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Sears spyware illustrates perils of online commerce

Bill BrennerMy colleague, Dennis Fisher, has already blogged about Sears using spyware on its customers. But since I’ve come across plenty of blog chatter that reflects his opinion and mine, I’ve decided to offer my two cents. So thanks for indulging me this week…
Every now and then, a big company does something to remind us how easy it is to get burned when conducting commerce in cyberspace. The latest example comes from retail giant Sears, which has decided it’s OK to use spyware on its customers. Security Blog Log

Ben Googins, a senior researcher in CA’s antispyware division, tripped over the practice during some online holiday shopping and outlined his experience in a CA blog posting.

Here’s how he explains it in his write-up:

“Visiting Sears.com (and Kmart.com) a few weeks ago, I was offered a chance to join My SHC Community, for free, but what I received was, from a privacy perspective, very costly. Sears.com is distributing spyware that tracks all your Internet usage — including banking logins, email, and all other forms of Internet usage — all in the name of ‘community participation.’ Every Web site visitor that joins the Sears community installs software that acts as a proxy to every Web transaction made on the compromised computer. In other words, if you have installed Sears software (the proxy) on your system, all data transmitted to and from your system will be intercepted. This extreme level of user tracking is done with little and inconspicuous notice about the true nature of the software. In fact, while registering to join the ‘community,’ very little mention is made of software or tracking. Furthermore, after the software is installed, there is no indication on the desktop that the proxy exists on the system, so users are tracked silently. An interesting note, the spyware Sears distributes is ‘genetically’ related to software CA Anti-Spyware has detected for a few years by the name of MarketScore (and other aliases) and distributed by other Web sites.”

Rob Harles, a senior vice president of Sears Holdings Community (SHC), denied Sears is monitoring customers with spyware in a response to Googins blog posting. “The vast majority of members of My SHC do not participate in any form of tracking, and those that have explicitly signed up do so after having been presented with simple, easy to understand language to which they have agreed,” he insisted.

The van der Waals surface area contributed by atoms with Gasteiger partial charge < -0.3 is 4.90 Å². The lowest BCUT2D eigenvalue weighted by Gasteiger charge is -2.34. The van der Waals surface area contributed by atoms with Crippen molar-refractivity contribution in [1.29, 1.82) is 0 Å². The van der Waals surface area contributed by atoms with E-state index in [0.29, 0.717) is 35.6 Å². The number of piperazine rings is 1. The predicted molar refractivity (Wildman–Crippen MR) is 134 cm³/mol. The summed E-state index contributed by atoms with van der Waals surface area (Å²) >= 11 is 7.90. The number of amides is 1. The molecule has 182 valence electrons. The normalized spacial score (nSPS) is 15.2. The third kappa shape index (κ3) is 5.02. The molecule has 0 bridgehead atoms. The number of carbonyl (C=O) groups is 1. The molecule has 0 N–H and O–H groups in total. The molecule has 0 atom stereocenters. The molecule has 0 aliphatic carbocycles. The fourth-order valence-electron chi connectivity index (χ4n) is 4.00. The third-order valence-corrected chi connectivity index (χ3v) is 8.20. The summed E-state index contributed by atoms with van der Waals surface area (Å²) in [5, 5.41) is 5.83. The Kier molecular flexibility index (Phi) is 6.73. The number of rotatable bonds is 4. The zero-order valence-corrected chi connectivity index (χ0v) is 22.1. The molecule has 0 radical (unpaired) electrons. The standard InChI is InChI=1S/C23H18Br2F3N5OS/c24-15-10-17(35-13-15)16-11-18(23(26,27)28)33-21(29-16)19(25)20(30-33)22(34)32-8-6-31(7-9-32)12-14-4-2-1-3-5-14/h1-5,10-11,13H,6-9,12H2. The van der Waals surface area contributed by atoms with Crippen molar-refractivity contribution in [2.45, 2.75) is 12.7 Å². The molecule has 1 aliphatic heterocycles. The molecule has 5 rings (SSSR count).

Looking around the blogosphere, I see that several security experts are as unmoved by Harles’ claims as I am.

Let’s start with a blog analysis from Benjamin Edelman, whom I consider to be one of the best antispyware researchers out there.

Edelman writes that he reviewed the installation sequence and agrees with Googins that it offers very little mention of software or tracking and otherwise falls short of industry standards. He then offers a step-by-step breakdown of his own review.

“The email invitation provides vague notice midway through a lengthy paragraph that, according to its topic sentence, is otherwise about another topic,” he writes. “The first sign-up page makes no mention at all of any downloadable software. The privacy policy and license agreement describe the application only in the tenth page of text — where few users are likely to find the disclosures.”

Of Harles’ claims that the installer provides “a progress bar that they [users] can abort,” Edelman writes, “I disagree. The video and screenshots are unambiguous: The SHC installer shows no progress bar and offers no abort button.”

Security luminary Bruce Schneier writes in his blog that if “a kid with a scary hacker name did this sort of thing, he’d be arrested.” But, he continues, “this is Sears, so who knows what will happen to them. But what should happen is that the antispyware companies should treat this as the malware it is, and not ignore it because it’s done by a Fortune 500 company.”

I agree. Companies that do this love to hide behind their user license agreements, which are often bogged down with legalese and confusing to customers who often accept the terms anyway because they lack the legal aptitude to see what they’re getting into. In this case, Sears buries the truth of what they are doing.

Consumers need to know that when they do business online, the vendor is doing everything possible to protect their personal information. Once in awhile, we find that a vendor’s network security efforts were insufficient, allowing hackers to access that data. That’s what happened at TJX.

But as far as I’m concerned, it’s just as bad — if not worse — when it’s the company you’re doing business with that uses specialized code to invade your privacy.

If Sears is going to insist that there’s nothing wrong with this practice, the only solution is to do business someplace else.

About Security Blog Log: Senior News Writer Bill Brenner peruses security blogs each day to see what’s got the information security community buzzing. In this column he lists the weekly highlights. If you’d like to comment on the column or bring new security blogs to his attention, contact him at bbrenner@techtarget.com.

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I think that Sears will eventually stop the practice as more people blog about the inappropriate nature of what they are doing. Many top CEO's of big companies just are not fully aware of the impacts of certain marketing practices. I believe it will take another generation of corporate execs before we get to the point that boardrooms are fully aware of practices that may be both illegal and unethical. I believe the best thing we can do about it as security professionals is blog about it enough to raise the awareness.
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How do you go about having known parties using this type of software investigated?
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